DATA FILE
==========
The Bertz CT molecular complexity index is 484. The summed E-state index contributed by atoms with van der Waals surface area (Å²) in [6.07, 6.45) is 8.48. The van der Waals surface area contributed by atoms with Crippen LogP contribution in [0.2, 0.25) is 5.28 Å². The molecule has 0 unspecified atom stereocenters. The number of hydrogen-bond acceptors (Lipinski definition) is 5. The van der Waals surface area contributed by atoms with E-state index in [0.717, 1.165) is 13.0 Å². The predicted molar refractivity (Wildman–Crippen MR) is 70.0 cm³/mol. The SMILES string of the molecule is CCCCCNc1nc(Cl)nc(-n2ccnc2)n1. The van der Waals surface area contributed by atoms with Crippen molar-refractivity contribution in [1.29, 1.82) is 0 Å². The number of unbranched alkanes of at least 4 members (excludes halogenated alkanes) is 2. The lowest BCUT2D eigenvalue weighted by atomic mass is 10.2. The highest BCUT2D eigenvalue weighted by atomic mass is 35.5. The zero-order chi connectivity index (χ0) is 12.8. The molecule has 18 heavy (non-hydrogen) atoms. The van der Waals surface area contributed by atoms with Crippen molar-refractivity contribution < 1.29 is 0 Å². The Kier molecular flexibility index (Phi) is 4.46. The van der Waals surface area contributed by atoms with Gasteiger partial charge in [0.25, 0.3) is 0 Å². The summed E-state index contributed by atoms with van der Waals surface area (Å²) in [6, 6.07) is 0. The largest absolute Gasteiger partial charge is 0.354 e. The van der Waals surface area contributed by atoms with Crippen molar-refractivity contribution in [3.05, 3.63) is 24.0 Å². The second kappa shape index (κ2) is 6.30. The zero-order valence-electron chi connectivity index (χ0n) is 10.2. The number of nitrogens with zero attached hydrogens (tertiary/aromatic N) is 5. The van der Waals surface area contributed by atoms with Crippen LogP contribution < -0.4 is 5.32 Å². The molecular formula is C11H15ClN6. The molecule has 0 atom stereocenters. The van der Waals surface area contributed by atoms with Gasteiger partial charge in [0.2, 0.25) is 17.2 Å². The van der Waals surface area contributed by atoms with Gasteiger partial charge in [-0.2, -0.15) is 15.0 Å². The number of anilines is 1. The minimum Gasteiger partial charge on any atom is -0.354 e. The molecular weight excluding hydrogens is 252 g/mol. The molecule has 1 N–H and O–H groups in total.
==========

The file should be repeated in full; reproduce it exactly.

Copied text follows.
The Bertz CT molecular complexity index is 484. The summed E-state index contributed by atoms with van der Waals surface area (Å²) in [6.07, 6.45) is 8.48. The van der Waals surface area contributed by atoms with Crippen LogP contribution in [0.2, 0.25) is 5.28 Å². The molecule has 0 unspecified atom stereocenters. The number of hydrogen-bond acceptors (Lipinski definition) is 5. The van der Waals surface area contributed by atoms with E-state index in [0.717, 1.165) is 13.0 Å². The predicted molar refractivity (Wildman–Crippen MR) is 70.0 cm³/mol. The SMILES string of the molecule is CCCCCNc1nc(Cl)nc(-n2ccnc2)n1. The van der Waals surface area contributed by atoms with Crippen molar-refractivity contribution in [1.29, 1.82) is 0 Å². The number of unbranched alkanes of at least 4 members (excludes halogenated alkanes) is 2. The lowest BCUT2D eigenvalue weighted by atomic mass is 10.2. The highest BCUT2D eigenvalue weighted by atomic mass is 35.5. The zero-order chi connectivity index (χ0) is 12.8. The molecule has 18 heavy (non-hydrogen) atoms. The van der Waals surface area contributed by atoms with Crippen molar-refractivity contribution < 1.29 is 0 Å². The Kier molecular flexibility index (Phi) is 4.46. The van der Waals surface area contributed by atoms with Gasteiger partial charge in [0.25, 0.3) is 0 Å². The summed E-state index contributed by atoms with van der Waals surface area (Å²) in [6, 6.07) is 0. The largest absolute Gasteiger partial charge is 0.354 e. The van der Waals surface area contributed by atoms with Crippen molar-refractivity contribution in [3.05, 3.63) is 24.0 Å². The second kappa shape index (κ2) is 6.30. The zero-order valence-electron chi connectivity index (χ0n) is 10.2. The number of nitrogens with zero attached hydrogens (tertiary/aromatic N) is 5. The van der Waals surface area contributed by atoms with Crippen LogP contribution < -0.4 is 5.32 Å². The molecular formula is C11H15ClN6. The molecule has 0 atom stereocenters. The van der Waals surface area contributed by atoms with Gasteiger partial charge in [0.2, 0.25) is 17.2 Å². The van der Waals surface area contributed by atoms with Gasteiger partial charge in [-0.2, -0.15) is 15.0 Å². The number of anilines is 1. The minimum Gasteiger partial charge on any atom is -0.354 e. The molecular weight excluding hydrogens is 252 g/mol. The molecule has 1 N–H and O–H groups in total.